No fancy shop decoration or special ice-cream flavours, just simple vanilla ice-cream has brought out the purest happiness from the Syrian children.
Every time seeing news of devastating destruction and haunting human sufferings in Syria would make me worry about all the children that we met during our visit.
Despite our brief encounter might only involve exchanges of eye contacts and smiles, these simple smiling faces represent the most unforgettable and precious imagery of my Middle East trip.
I sincerely wish that one day all Syrian children may safely return to their homeland, and have the chance, resources and freedom to rebuild a better country for their next generation.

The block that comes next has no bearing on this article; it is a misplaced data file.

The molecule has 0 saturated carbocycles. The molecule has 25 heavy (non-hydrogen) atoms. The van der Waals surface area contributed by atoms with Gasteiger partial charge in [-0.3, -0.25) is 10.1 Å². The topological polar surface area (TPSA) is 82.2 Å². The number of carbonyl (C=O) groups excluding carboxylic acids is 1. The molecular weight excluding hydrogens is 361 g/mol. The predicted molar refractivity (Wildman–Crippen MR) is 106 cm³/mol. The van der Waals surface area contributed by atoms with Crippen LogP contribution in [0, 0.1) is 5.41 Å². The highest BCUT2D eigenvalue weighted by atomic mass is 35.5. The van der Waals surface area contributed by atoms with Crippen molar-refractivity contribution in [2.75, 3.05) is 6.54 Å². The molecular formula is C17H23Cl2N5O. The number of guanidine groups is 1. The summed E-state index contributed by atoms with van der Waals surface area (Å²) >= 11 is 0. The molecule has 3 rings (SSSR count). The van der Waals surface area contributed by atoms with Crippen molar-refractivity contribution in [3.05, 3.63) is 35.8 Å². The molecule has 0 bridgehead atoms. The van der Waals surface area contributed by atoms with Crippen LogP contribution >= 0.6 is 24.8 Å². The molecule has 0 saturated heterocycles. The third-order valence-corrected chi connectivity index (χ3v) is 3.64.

56km northeast of Damascus, Maaloula is one of the oldest Christian communities in the world. Considered by many Christians as sacred, the rocky terrains of the small mountain village is home to some of the world oldest Eastern Catholic monasteries, Greek Orthodox convents, churches, shrines, sanctuaries, etc. The village is also famous to be one of the last places on Earth where Aramaic, the Galilean dialect spoken by Jesus, is still spoken by elderly villagers or priests. Today, the Aramaic language is considered to be endangered, as it is only spoken natively in a few pockets in the Middle East, and most speakers are elderly. Some scholars are racing against time to document the language before it extincts completely. The population of Maaloula is also in decline. The 2004 census recorded 2,762 Christian and Muslim villagers, compared to the 19th century, when Maaloula was a monastic town with 15,000 Greek Orthodox Christians, Catholic Christians and Sunni Muslims. Tourism and pilgrimage have been bringing modern energy into the village. But the Syrian civil war put an abrupt end to it. In 2013 and 2014, Maaloula was a battle ground between the Syrian army and Al-Nusra Front (al-Qaeda in Syria), a jihadist organization active during the war. During the temporary Al-Nusra Front occupation, monasteries and churches were damaged; Christian icons, including the Virgin Mary statue perched on the cliff above Maaloula, were destroyed; some Christian villagers were forced to convert to Islam or faced death penalty; and many more were forced to leave the village altogether. Rebuilding has been ongoing after the war.